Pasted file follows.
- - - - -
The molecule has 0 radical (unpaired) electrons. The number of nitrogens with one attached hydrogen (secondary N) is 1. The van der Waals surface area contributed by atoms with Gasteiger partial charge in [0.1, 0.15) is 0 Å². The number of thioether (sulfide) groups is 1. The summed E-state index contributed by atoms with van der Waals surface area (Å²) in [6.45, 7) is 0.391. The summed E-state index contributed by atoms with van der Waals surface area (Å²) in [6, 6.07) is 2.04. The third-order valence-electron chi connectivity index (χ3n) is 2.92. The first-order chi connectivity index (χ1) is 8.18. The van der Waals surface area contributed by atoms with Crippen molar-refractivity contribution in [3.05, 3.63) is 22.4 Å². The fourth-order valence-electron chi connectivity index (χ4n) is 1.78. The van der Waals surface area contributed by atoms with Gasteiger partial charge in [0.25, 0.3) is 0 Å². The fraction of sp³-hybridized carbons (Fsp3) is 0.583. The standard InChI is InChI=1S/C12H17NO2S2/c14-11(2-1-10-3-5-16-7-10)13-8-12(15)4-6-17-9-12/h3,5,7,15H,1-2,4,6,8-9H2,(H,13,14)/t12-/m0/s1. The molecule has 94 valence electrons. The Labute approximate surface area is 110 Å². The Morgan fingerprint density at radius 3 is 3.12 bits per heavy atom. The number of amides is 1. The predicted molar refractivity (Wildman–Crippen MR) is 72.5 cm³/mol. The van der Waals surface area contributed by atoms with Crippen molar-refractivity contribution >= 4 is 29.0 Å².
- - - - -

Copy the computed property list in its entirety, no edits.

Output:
The molecule has 0 radical (unpaired) electrons. The number of nitrogens with one attached hydrogen (secondary N) is 1. The van der Waals surface area contributed by atoms with Gasteiger partial charge in [0.1, 0.15) is 0 Å². The number of thioether (sulfide) groups is 1. The summed E-state index contributed by atoms with van der Waals surface area (Å²) in [6.45, 7) is 0.391. The summed E-state index contributed by atoms with van der Waals surface area (Å²) in [6, 6.07) is 2.04. The third-order valence-electron chi connectivity index (χ3n) is 2.92. The first-order chi connectivity index (χ1) is 8.18. The van der Waals surface area contributed by atoms with Crippen molar-refractivity contribution in [3.05, 3.63) is 22.4 Å². The fourth-order valence-electron chi connectivity index (χ4n) is 1.78. The van der Waals surface area contributed by atoms with Gasteiger partial charge in [0.25, 0.3) is 0 Å². The fraction of sp³-hybridized carbons (Fsp3) is 0.583. The standard InChI is InChI=1S/C12H17NO2S2/c14-11(2-1-10-3-5-16-7-10)13-8-12(15)4-6-17-9-12/h3,5,7,15H,1-2,4,6,8-9H2,(H,13,14)/t12-/m0/s1. The molecule has 94 valence electrons. The Labute approximate surface area is 110 Å². The Morgan fingerprint density at radius 3 is 3.12 bits per heavy atom. The number of amides is 1. The predicted molar refractivity (Wildman–Crippen MR) is 72.5 cm³/mol. The van der Waals surface area contributed by atoms with Crippen molar-refractivity contribution >= 4 is 29.0 Å².